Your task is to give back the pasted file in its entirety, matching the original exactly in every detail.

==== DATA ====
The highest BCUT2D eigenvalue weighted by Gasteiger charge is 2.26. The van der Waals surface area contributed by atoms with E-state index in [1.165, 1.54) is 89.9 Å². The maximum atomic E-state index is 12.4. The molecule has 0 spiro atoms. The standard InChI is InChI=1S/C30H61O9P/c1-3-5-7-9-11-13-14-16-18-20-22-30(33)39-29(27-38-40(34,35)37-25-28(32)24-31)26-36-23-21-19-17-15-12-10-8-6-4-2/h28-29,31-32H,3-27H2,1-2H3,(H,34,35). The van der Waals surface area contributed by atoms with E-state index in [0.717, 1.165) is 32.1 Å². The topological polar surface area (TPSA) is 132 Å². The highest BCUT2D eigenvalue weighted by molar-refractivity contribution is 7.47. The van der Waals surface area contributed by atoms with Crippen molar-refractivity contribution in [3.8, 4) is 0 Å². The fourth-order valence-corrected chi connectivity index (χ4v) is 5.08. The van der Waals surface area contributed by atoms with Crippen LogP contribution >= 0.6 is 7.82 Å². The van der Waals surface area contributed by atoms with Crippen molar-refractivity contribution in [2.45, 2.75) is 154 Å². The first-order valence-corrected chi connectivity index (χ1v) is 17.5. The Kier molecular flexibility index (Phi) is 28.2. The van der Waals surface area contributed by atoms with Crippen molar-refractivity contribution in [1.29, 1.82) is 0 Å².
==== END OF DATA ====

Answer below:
The highest BCUT2D eigenvalue weighted by Gasteiger charge is 2.26. The van der Waals surface area contributed by atoms with E-state index in [1.165, 1.54) is 89.9 Å². The maximum atomic E-state index is 12.4. The molecule has 0 spiro atoms. The standard InChI is InChI=1S/C30H61O9P/c1-3-5-7-9-11-13-14-16-18-20-22-30(33)39-29(27-38-40(34,35)37-25-28(32)24-31)26-36-23-21-19-17-15-12-10-8-6-4-2/h28-29,31-32H,3-27H2,1-2H3,(H,34,35). The van der Waals surface area contributed by atoms with E-state index in [0.717, 1.165) is 32.1 Å². The topological polar surface area (TPSA) is 132 Å². The highest BCUT2D eigenvalue weighted by molar-refractivity contribution is 7.47. The van der Waals surface area contributed by atoms with Crippen molar-refractivity contribution in [3.8, 4) is 0 Å². The fourth-order valence-corrected chi connectivity index (χ4v) is 5.08. The van der Waals surface area contributed by atoms with Crippen LogP contribution >= 0.6 is 7.82 Å². The van der Waals surface area contributed by atoms with Crippen molar-refractivity contribution in [2.45, 2.75) is 154 Å². The first-order valence-corrected chi connectivity index (χ1v) is 17.5. The Kier molecular flexibility index (Phi) is 28.2. The van der Waals surface area contributed by atoms with Crippen molar-refractivity contribution in [1.29, 1.82) is 0 Å².